The U.S. on Wednesday threw its full support behind an ongoing military uprising aimed at ousting Venezuelan President Nicolas Maduro from power.
"Today interim President Juan Guaido announced start of Operacion Libertad, " Mike Pompeo said on Twitter. "The U.S. Government fully supports the Venezuelan people in their quest for freedom and democracy. Democracy cannot be defeated."
Guaido earlier published a video alongside a small contingent of uniformed military personnel and armored vehicles in which he called for an uprising to end the "usurpation" of Maduro.
He stressed this was the beginning of the final phase of the effort to oust Maduro, known as Operacion Libertad, or Operation Liberty.
"The National Armed Forces have made the correct decision, they have the support of the Venezuelan people," Guaido said.
Guaido also called on the Venezuelan people to take to the streets to support the "democratic forces" and "recover the country's freedom" after sympathetic military officials released Leopoldo Lopez, the opposition leader who has been held in custody since 2014 for leading anti-government protests.
Venezuela has been rocked by mass demonstrations since Jan. 10, when Maduro was sworn in for a second term following a vote boycotted by the opposition.
Tensions escalated when Guaido, who heads Venezuela’s National Assembly, declared himself acting president on Jan. 23, a move which was supported by the U.S. and many European and Latin American countries.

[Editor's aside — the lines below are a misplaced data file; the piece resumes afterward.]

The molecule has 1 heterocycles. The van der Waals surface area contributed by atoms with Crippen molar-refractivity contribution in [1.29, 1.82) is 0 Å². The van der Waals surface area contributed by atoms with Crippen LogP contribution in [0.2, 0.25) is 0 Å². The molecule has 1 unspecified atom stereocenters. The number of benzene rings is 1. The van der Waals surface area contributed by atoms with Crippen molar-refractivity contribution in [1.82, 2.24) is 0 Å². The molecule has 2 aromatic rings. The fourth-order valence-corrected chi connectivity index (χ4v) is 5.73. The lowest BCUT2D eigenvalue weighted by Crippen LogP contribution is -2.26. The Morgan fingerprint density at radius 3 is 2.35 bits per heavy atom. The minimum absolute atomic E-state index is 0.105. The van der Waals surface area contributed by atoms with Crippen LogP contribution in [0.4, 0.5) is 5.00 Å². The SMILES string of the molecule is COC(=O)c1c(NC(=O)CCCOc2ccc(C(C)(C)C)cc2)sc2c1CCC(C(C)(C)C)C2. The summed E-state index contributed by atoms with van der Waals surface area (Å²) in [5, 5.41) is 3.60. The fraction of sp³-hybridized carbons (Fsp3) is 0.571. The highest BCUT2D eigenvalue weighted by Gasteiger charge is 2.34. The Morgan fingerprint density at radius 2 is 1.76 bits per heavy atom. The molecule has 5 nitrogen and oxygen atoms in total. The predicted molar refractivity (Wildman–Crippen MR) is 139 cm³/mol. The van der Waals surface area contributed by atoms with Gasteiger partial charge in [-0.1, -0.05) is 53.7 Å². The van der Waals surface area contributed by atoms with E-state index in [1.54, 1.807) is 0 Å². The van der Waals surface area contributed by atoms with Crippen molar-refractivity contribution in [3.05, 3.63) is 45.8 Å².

It is unclear how widespread the military defections seen on Tuesday have become amid economic and humanitarian crises in the Latin American nation.
But National Security Advisor John Bolton called on Venezuela's armed forces to "protect the Constitution and the Venezuelan people."
In a message to Venezuelan Defense Minister Vladimir Padrino Lopez posted on Twitter, Bolton said the Venezuelan military "should stand by the National Assembly and the legitimate institutions against the usurpation of democracy."
Venezuela has been in the throes of humanitarian and economic crises amid the political deadlock between Guaido and Maduro as Washington has ramped up diplomatic and economic pressure on the Venezuelan president, including sanctioning his state-run oil company, in a bid to get him to relinquish power.
The political stalemate comes as Venezuela grapples with an economy that has been torn asunder by the global decline in the price of oil -- Venezuela's chief export.
The severe economic crisis has led to acute shortages of goods and medicine, and has repeatedly resulted in widespread power outages.